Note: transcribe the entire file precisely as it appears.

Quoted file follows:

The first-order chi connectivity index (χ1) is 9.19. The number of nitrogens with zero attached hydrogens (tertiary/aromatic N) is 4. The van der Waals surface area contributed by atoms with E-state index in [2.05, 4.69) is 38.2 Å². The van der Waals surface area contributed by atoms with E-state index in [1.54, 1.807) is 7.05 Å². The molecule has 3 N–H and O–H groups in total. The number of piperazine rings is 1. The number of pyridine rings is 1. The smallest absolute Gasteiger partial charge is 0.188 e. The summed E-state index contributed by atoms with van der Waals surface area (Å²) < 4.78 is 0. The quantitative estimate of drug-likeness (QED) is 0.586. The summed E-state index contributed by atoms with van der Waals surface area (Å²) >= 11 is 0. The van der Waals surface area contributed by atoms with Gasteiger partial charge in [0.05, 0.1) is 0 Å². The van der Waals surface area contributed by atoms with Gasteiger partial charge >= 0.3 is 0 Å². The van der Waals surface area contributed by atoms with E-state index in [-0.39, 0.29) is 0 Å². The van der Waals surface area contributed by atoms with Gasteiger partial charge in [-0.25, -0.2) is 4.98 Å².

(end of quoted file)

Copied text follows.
The first-order chi connectivity index (χ1) is 9.19. The number of nitrogens with zero attached hydrogens (tertiary/aromatic N) is 4. The van der Waals surface area contributed by atoms with E-state index in [2.05, 4.69) is 38.2 Å². The van der Waals surface area contributed by atoms with E-state index in [1.54, 1.807) is 7.05 Å². The molecule has 3 N–H and O–H groups in total. The number of piperazine rings is 1. The number of pyridine rings is 1. The smallest absolute Gasteiger partial charge is 0.188 e. The summed E-state index contributed by atoms with van der Waals surface area (Å²) < 4.78 is 0. The quantitative estimate of drug-likeness (QED) is 0.586. The summed E-state index contributed by atoms with van der Waals surface area (Å²) >= 11 is 0. The van der Waals surface area contributed by atoms with Gasteiger partial charge in [0.05, 0.1) is 0 Å². The van der Waals surface area contributed by atoms with Gasteiger partial charge >= 0.3 is 0 Å². The van der Waals surface area contributed by atoms with E-state index in [-0.39, 0.29) is 0 Å². The van der Waals surface area contributed by atoms with Gasteiger partial charge in [-0.25, -0.2) is 4.98 Å².